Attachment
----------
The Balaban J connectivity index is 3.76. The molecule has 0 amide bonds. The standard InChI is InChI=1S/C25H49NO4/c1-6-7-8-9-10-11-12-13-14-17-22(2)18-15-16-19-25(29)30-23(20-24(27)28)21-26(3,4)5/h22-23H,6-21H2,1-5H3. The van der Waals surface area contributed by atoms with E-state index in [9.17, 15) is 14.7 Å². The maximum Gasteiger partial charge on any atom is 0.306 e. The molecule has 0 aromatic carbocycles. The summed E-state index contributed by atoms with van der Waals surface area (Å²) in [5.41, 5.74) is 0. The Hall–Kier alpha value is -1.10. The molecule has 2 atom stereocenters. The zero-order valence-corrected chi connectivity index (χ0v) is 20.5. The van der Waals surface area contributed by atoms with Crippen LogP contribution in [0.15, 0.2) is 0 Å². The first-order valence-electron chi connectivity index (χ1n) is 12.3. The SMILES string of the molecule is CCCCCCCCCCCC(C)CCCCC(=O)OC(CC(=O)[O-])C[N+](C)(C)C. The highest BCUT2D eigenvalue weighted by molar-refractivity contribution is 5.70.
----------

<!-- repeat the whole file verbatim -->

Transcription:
The Balaban J connectivity index is 3.76. The molecule has 0 amide bonds. The standard InChI is InChI=1S/C25H49NO4/c1-6-7-8-9-10-11-12-13-14-17-22(2)18-15-16-19-25(29)30-23(20-24(27)28)21-26(3,4)5/h22-23H,6-21H2,1-5H3. The van der Waals surface area contributed by atoms with E-state index in [9.17, 15) is 14.7 Å². The maximum Gasteiger partial charge on any atom is 0.306 e. The molecule has 0 aromatic carbocycles. The summed E-state index contributed by atoms with van der Waals surface area (Å²) in [5.41, 5.74) is 0. The Hall–Kier alpha value is -1.10. The molecule has 2 atom stereocenters. The zero-order valence-corrected chi connectivity index (χ0v) is 20.5. The van der Waals surface area contributed by atoms with Crippen LogP contribution in [0.15, 0.2) is 0 Å². The first-order valence-electron chi connectivity index (χ1n) is 12.3. The SMILES string of the molecule is CCCCCCCCCCCC(C)CCCCC(=O)OC(CC(=O)[O-])C[N+](C)(C)C. The highest BCUT2D eigenvalue weighted by molar-refractivity contribution is 5.70.